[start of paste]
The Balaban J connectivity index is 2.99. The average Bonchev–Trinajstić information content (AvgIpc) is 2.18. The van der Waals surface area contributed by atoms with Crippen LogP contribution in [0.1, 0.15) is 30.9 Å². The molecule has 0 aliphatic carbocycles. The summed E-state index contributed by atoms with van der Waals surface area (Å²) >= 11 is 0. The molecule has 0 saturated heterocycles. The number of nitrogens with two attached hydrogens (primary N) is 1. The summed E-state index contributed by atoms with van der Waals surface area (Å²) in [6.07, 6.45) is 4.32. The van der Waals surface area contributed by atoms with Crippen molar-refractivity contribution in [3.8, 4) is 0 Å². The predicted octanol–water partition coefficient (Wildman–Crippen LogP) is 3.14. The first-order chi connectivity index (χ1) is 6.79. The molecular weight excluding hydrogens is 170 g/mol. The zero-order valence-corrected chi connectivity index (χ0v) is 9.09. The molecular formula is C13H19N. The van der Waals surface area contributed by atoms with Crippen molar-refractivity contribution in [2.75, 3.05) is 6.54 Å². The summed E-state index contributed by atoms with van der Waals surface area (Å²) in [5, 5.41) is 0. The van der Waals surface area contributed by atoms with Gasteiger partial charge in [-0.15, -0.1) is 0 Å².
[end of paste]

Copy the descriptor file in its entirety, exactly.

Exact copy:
The Balaban J connectivity index is 2.99. The average Bonchev–Trinajstić information content (AvgIpc) is 2.18. The van der Waals surface area contributed by atoms with Crippen LogP contribution in [0.1, 0.15) is 30.9 Å². The molecule has 0 aliphatic carbocycles. The summed E-state index contributed by atoms with van der Waals surface area (Å²) >= 11 is 0. The molecule has 0 saturated heterocycles. The number of nitrogens with two attached hydrogens (primary N) is 1. The summed E-state index contributed by atoms with van der Waals surface area (Å²) in [6.07, 6.45) is 4.32. The van der Waals surface area contributed by atoms with Crippen molar-refractivity contribution in [3.8, 4) is 0 Å². The predicted octanol–water partition coefficient (Wildman–Crippen LogP) is 3.14. The first-order chi connectivity index (χ1) is 6.79. The molecular weight excluding hydrogens is 170 g/mol. The zero-order valence-corrected chi connectivity index (χ0v) is 9.09. The molecular formula is C13H19N. The van der Waals surface area contributed by atoms with Crippen molar-refractivity contribution in [2.75, 3.05) is 6.54 Å². The summed E-state index contributed by atoms with van der Waals surface area (Å²) in [5, 5.41) is 0. The van der Waals surface area contributed by atoms with Gasteiger partial charge in [-0.15, -0.1) is 0 Å².